By Claire Tansey
Do you ever feel like you make the same six meals over and over again? Me too. But when it comes time to decide what’s for dinner, we’re usually tired and hungry—not the best frame of mind for creative ideas! And so, faced with this and general decision fatigue after a long day, we go back to our tried-and-trues and just make “the usual”.
The trouble is that we also get tired of the same-old, same-old!
It turns out that there are five common roadblocks in between the average person and dinner: no time to cook, no groceries on hand, not having the right equipment, not having consensus about dinner (due to dietary restrictions, picky eaters, different schedules, etc) and the one that always catches me by surprise, not having an idea for what to make.
You would think, with gazillions of recipes at our fingertips, that coming up with an idea would be the easy part. Alas, despite all the suggestions from cookbooks, blogs, tasty videos, Pinterest and more, choosing one thing to make tonight is actually really tough.
So how can we make dinner exciting again without adding stress to our days?
It’s easy—it just takes a little forethought. Yes, I’m talking about meal planning. Before you throw something at me, know that I used to hate meal planning! But it really is the best, fastest way to de-stress dinner. And there’s good news: There are five different types of meal planner.
The five types are:
- The Classic, who happily schedules a week or two of meals and follows that plan to the letter.
- The Camper, who assigns a theme to every night of the week, like Taco Tuesdays and Vegan Thursdays etc.
- The Batcher, who spends a weekend day prepping and stocking the fridge and freezer with meals for the week.
- The Semi, who just pencils in three or four meals for the week.
- The Wingnut, who keeps the pantry well-stocked but otherwise flies by the seat of their pants!
I’m a Semi with flashes of Camper and Batcher. What are you?
Meal planning makes breaking out of a dinner “rut” so much easier. Once you settle on your best system for planning, simply incorporate some new recipes. I recommend two to four new recipes per month: more and you’ll get overwhelmed, less and you’re not making progress.
And how to choose these new dishes? My favourite way is to sit down with my family and three or four cookbooks. Everyone can flag recipes that look and sound appealing, then you decide together which ones to work into the plan. This also makes everyone feel like they’re contributing, which often solves lots of “picky eating” issues—bonus!
I’m also a big fan of doubling a batch of one thing (like cooked and seasoned taco beef), freezing half and then using it in two different ways—burritos one week and fully-loaded nachos the next. Sure, it’s the same taco meat, but using it in different ways makes it feel exciting again. We do the same with steak: I always grill twice as much as we need for one meal, then transform the leftovers into a sweet and sour Thai salad or beef -fried rice.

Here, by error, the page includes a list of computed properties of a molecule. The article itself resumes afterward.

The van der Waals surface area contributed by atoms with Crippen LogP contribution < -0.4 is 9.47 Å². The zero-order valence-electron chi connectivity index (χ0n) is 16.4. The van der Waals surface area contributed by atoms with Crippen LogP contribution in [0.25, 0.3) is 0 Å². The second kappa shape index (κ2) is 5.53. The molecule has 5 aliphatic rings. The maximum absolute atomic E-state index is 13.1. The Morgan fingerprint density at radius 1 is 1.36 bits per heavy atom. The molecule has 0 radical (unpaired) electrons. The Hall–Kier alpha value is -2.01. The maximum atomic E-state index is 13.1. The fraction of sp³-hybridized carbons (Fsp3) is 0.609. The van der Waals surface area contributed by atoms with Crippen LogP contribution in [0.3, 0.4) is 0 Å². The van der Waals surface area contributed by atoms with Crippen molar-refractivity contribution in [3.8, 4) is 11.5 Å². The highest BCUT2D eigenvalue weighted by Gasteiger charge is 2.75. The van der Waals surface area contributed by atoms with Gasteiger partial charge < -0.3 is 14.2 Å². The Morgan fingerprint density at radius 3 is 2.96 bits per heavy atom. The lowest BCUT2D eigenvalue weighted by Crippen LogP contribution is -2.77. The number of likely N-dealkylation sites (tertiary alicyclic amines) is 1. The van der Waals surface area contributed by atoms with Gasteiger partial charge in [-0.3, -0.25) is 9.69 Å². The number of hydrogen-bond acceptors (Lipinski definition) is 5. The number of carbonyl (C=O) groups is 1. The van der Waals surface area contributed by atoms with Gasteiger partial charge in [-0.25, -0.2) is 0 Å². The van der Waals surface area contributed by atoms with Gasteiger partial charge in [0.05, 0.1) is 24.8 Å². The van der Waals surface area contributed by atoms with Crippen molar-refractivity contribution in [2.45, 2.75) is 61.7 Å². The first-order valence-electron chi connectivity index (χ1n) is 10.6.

Finally, it’s important to remember that, especially during these topsy-turvy pandemic times, making the same few recipes over and over again is totally acceptable! When I was growing up, we lived on a two-week rotation of meals that included pan-fried pork chops, spaghetti, meatloaf and a strange mish-mash dish called Spanish rice. If that makes life easier for you (and no one is complaining too loudly), stick with it. The most important thing is to enjoy dinner time with your family, no matter what’s on your plate.
Modern Sloppy Joes
Sloppy Joes are easy, inexpensive, fast and loved by almost everyone.
- 1 Tbsp (15 mL) canola oil
- 1 onion, finely chopped
- 2 stalks celery, finely chopped
- 1/2 tsp (2 mL) salt
- 3 cloves garlic, minced
- 1 lb (500 g) lean ground beef
- 24 oz (680 mL) jar tomato passata
- 19 oz (540 mL) can lentils, rinsed and drained
- 1 1/2 cups (375 mL) beef broth
- 5 1/2 oz (156 mL) can tomato paste
- 2 Tbsp (30 mL) brown sugar
- 2 Tbsp (30 mL) Worcestershire sauce
- 4 large buns, toasted
- Heat the oil in a large non-stick frying pan over medium. Add the onion, celery and salt and cook, stirring often, until the vegetables soften, about 5 minutes. Add the garlic and cook another minute. Add the beef, increase the heat to high and cook with out stirring for 3 to 5 minutes, or until the beef becomes golden on the bottom. Stir well, breaking up the beef into little bits, then add the passata, lentils, beef broth, tomato paste and brown sugar.
- Bring to a boil, then reduce and simmer, stirring often, for 10 minutes or until the mixture thickens a bit. Stir n the Worcestershire sauce. Serve on toasted buns.
Make it Ahead: Make the beef and lentil mixture, then cool completely and pack into a large freezer bag. Flatten the bag to remove the air. Freeze up to 2 months. To use, thaw overnight in the fridge, then simmer until piping hot.
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